Walmart has agreed to acquire conversation design platform, Botmock, for an undisclosed sum to help scale its conversational AI efforts.
Cheryl Ainoa, SVP Core Retail Services & Emerging Technology at Walmart, states that the acquisition will enable Walmart to empower business users from across the organisation to create conversations across voice and chat, and to deploy them quicker.
Walmart has been bullish on voice and conversational technologies for a while. It partnered with Google in 2019 to create an action that enables customers to shop for groceries. It also created a Siri shortcut to allow Apple users to add groceries to their cart in 2019, and launched the Ask Sam app in 2020. Ask Sam is a conversational assistant that helps employees find item prices, product locations, store maps, sales information and more. And now, it would seem, Walmart is looking to scale.
Why acquire its own conversation design tools?
But why would Walmart acquire a conversation design tooling company, as opposed to simply licence and use the technology?
Buy vs build culture
Some organisations have a build culture. They prefer to build their own tools and have control over their capabilities. This is a way of Walmart acquiring a degree of control over their own destiny when it comes to the creation of CAI capabilities.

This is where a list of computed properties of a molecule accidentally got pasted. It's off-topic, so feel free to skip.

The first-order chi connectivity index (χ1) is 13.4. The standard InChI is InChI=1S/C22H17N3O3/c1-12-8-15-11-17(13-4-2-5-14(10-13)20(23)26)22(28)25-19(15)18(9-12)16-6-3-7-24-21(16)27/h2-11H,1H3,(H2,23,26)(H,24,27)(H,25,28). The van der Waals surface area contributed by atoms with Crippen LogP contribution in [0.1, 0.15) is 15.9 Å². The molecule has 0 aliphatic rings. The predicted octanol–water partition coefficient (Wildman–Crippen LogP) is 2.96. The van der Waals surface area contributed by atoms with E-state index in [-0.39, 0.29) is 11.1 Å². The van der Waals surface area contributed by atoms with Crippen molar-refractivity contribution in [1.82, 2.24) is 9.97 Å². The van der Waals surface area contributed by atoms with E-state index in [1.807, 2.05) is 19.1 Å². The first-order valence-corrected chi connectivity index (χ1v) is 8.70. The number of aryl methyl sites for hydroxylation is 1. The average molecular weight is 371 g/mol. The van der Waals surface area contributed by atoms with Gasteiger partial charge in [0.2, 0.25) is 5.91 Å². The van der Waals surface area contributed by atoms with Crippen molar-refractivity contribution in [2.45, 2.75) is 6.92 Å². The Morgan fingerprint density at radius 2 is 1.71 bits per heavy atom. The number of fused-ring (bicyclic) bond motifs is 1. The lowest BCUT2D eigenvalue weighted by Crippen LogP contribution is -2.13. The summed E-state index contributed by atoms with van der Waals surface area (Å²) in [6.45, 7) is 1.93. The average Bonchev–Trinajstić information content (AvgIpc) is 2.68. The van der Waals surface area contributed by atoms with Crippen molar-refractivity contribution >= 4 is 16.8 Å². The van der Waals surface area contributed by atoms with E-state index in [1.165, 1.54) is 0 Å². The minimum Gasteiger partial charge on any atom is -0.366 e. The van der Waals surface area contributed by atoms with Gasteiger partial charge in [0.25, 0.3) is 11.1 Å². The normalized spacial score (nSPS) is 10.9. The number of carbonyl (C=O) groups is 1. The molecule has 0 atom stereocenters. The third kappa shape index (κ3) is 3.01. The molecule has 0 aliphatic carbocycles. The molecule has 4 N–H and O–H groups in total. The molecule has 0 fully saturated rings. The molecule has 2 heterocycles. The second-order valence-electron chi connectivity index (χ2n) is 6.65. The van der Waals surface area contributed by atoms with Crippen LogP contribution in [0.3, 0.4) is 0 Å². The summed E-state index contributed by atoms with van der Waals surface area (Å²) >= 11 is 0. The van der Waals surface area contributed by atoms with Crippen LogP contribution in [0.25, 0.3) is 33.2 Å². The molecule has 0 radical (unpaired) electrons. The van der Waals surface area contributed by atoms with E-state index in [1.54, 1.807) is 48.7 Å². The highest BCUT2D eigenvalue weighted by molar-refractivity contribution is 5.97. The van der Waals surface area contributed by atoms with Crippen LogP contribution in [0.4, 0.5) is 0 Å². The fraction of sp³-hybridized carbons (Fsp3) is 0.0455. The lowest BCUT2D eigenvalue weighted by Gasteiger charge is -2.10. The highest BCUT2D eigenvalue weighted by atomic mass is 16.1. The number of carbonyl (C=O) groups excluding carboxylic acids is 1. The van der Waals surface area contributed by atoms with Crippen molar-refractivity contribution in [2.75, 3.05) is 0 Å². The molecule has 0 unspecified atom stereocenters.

Having control over your tools means that you can take the product in the direction you need it to. It means that Walmart can develop the product roadmap as it sees fit, without needing to rely on change requests and the typical customer feedback routes of trying to get your desired features prioritised. It also enables the design tools to be integrated more deeply with the development tools and shorten the whole implementation pipeline.
Threat of acquisition
Although Walmart has likely been using Botmock for some time, what would happen if another company was to acquire Botmock? The conversational AI tooling market is rife with funding and acquisitions at the moment. If Walmart doesn’t acquire Botmock, then another company might, and Walmart would lose a crucial part of their workflow.
The trend of big companies developing their own tools
Walmart isn’t the only company that’s building its own infrastructure around conversational AI. Deutsche Telekom has been developing it’s own platform internally that it uses to develop its conversational capabilities. This can potentially be licenced to other companies who’re looking for AI capabilities in future.
We’ll be chatting to Angel Mario Castro Martínez, Lead Architect for Speech Technologies and NLP at Deutsche Telekom in January about this initiative (sign up here).
Botmock has gone from strength to strength over the last few years, positioning itself at the heart of the conversation design community. As the very first sponsor of our VUX World podcast back in 2018, I’ve always had a soft spot for Botmock, and it’s great to see the team having success.
For those of you Botmock customers in need of another solution, drop us a line and we can help you migrate to another platform.